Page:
“We’re in a defensive position,” he said, wearing a black shirt and black pants and standing on a curb at a warehouse where tobacco was drying.
The smell of decomposing bodies hung in the air. Overhead were the contrails of Israeli jets.
“There will still be a lot of big surprises,” he said.
Hezbollah appears to have hewn to a twofold strategy so far in the war. Strategically, it has calibrated the barrages of its short- and longer-range rockets, trying to match what it views as each Israeli escalation with its own response. In a relative lull in fighting Monday and Tuesday, when Israel suggested it would halt air attacks for a time, only a few rockets were fired into Israel. As Israel renewed its offensive Wednesday in a string of villages, Hezbollah fired the most missiles of the war.
“Our missile capacity is still untouched,” Mahmoud Qomati, the deputy head of Hezbollah’s political bureau, said in an interview in Beirut. “It is sufficient at two levels, in quantity for the missiles they know of, and in quality for those they still don’t know about — the type or the range.” He added: “We have enough missiles for months.”
On the ground, its fighters appear eager to draw Israel deeper into the country, stretching supply lines, or to see troops hunkered down in villages where they would be more vulnerable to the guerrilla tactics that Hezbollah used in Bint Jbeil, where eight Israeli soldiers were killed in an ambush. Israeli forces seem wary of falling into a trap and have, so far, moved exceedingly slow through Lebanese territory — on the ground, just a few miles inside the country.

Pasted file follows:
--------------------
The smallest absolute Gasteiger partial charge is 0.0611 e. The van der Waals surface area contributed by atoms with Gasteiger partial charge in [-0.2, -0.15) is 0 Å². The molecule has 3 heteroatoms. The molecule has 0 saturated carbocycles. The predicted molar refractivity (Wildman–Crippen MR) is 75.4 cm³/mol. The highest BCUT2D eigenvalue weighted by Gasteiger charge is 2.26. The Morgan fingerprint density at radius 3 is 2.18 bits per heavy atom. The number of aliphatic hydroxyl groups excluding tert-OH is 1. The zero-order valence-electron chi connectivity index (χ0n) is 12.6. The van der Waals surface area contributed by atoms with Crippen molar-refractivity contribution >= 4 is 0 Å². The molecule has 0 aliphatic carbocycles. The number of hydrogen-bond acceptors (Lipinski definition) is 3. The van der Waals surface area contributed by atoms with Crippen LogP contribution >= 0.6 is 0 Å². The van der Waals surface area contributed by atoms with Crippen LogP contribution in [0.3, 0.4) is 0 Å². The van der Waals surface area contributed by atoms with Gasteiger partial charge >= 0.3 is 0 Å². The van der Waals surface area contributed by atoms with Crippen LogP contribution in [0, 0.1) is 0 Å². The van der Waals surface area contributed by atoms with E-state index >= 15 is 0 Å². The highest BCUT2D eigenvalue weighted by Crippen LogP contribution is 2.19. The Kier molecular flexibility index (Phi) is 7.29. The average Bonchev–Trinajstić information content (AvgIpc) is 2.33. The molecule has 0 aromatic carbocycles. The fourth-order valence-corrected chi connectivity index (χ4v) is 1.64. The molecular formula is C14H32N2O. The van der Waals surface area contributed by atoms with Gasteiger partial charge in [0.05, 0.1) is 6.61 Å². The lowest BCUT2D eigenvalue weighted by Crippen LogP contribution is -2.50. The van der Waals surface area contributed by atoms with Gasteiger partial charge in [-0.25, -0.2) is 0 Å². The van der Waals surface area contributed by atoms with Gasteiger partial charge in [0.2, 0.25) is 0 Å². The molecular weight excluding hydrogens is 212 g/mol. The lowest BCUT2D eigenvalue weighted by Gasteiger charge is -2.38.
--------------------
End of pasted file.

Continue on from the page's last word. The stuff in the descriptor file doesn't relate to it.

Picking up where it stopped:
“They are trying to get Hezbollah to come out and meet them, and Hezbollah is trying to lure them deeper into Lebanon,” said Timur Goksel, a former spokesman and senior adviser to the U.N. force in Lebanon and an expert on Hezbollah.
“From now on, it depends on who’s more patient,” he added.
Among the fighters and grass-roots loyalists of Hezbollah — especially on the ground level, in villages where they are often defending their homes — views are hardened and expressed bluntly. They contend that Israel was planning the attack long before two of its soldiers were seized last month. To them, it fits seamlessly into their narrative of Israeli ambitions in Lebanon — invasions in 1978 and 1982 and campaigns against Hezbollah in 1993 and 1996.
In that view, today’s fighting is more another battle than a war in itself. In its ideology, Hezbollah does not recognize Israel as a legitimate state. Yet the words today are more brittle, defensive, even visceral. Israel’s existence is rarely mentioned; rather, the fighters talk about fighting for their own survival.
Even Lebanese critics remark on the devotion of Hezbollah’s fighters, sometimes with a sense of awe.
“The most important element about this war is its moral dimension. Hezbollah has prepared itself for this war, its fighters have been indoctrinated to fight until victory,” said Nizar Abdel Kader, a military analyst and retired Lebanese army general.